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Harnessing The Innovative Power Of Your Workforce

Thursday 2 December, 2010
Attempts to tap into the power of a company's own workforce have often floundered because they failed to embrace some simple rules and models. Discover how to simplify your innovation process.

The power of many is greater than the sum of the individuals

It is common knowledge that a linked worldwide network of computers is in use to provide a virtual super computer, the power of many being much greater than the individual.

So too social networks have been formed, and open innovation models developed, where problems are presented to the wider community in the hope that somewhere, somebody may be able to offer a solution. Again the power of many being much greater than the individual.

It may be possible for many businesses to exploit some of these open innovation and wide area models but for many this is giving away too much of the "farm". Perhaps it's best to keep opportunities in house and use the power of your people to find the solutions. This is without doubt the model preferred and embraced by most businesses, and for a very good reason - confidentiality.

Why past attempts have failed

The old fashioned "staff suggestion scheme" is an example of a model that in theory sounds good but unfortunately these have not really delivered what they promised, and the reason is simple. This model is fundamentally flawed.

For a person to lodge a staff suggestion requires these following three activities:

Problem Identification > Proposed Solution > Idea Submission

The simple issue here is that a proposed solution seems to be a necessary pre-cursor to a submission, whereas the person who has identified the problem may not be in the best position to propose a solution. Consequently, the identified problem may languish for want of a solution and subsequent submission.

A better model

The real secret to tapping into the latent talents of your people should not require them to solve the problem but perhaps, better still, simply highlight or identify issues in need of exploration and solution.

Thus the staff suggestion scheme should in fact be an "issue identification forum"

The model then simply becomes:

Problem Identification > Issue Submission

Once a problem has been identified, it is far easier to have one of the "Innovation Circles"© (that one would assume many businesses have now embraced) investigate and resolve the issue at hand.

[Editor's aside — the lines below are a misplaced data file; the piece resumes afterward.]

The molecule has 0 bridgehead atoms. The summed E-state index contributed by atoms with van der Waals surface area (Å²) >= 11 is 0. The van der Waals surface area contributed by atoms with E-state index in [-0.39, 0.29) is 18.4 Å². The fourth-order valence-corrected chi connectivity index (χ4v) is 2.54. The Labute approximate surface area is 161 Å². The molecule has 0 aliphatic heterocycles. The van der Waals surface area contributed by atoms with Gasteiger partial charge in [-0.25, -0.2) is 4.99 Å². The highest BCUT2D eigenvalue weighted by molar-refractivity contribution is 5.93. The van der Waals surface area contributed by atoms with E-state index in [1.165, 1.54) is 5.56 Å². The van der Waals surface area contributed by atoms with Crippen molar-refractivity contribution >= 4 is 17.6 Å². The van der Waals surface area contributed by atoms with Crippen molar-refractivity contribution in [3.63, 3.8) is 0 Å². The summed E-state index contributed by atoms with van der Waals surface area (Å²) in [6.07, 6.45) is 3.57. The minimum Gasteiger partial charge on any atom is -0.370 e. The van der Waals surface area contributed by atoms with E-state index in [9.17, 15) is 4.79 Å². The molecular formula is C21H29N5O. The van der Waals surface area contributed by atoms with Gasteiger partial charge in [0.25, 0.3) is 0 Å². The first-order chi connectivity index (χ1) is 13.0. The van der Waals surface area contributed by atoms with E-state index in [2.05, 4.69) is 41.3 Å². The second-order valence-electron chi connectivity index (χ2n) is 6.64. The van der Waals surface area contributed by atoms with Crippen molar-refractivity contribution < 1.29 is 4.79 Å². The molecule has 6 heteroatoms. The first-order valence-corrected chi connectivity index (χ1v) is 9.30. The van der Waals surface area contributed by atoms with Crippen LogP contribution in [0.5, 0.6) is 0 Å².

A simple example

The following may be an overly simplistic example, but the reader will no doubt get the message, that it is the highlighting of the issue where the real value lies.

Suppose a production worker notices that the tamper tape on packets of pills they manufacture and sell is not really providing adequate tamper protection. The worker notices this, but in putting forward a staff suggestion the worker should not be required to suggest a solution that may include alternative tamper tapes or attachment gluing material. The worker need only highlight the problem and be rewarded for that. Leave the solution to the experts, perhaps those forming an "Innovation Circle. These are the people charged with resolving issues and developing innovative solutions to problems.

In short

Simplify your staff suggestion scheme, make it easy for all staff to submit issues in need of resolution, reward them for that and leave the solution to the experts.

Understand that the real opportunity lies in identifying the problem, more so than the solution.

Author Credits

Roger La Salle, often referred to as Australia "innovation guru" is the creator of the "Matrix Thinking"™ technique and is a widely sought after international speaker on, innovation, opportunity, and business development. Roger’s new book is now available, called "Think Again". This is about innovating your processes to harvest untouched wealth. Don't be fooled, process innovation does not apply just to manufacturing, as many may think. Indeed businesses like DHL, FedEx and UPS came into being by doing nothing more than innovating the postal service. So too Henry Ford did not invent the motor car, just innovated the way of making them. "Think Again" by Roger La Salle is available from www.matrixthinking.com
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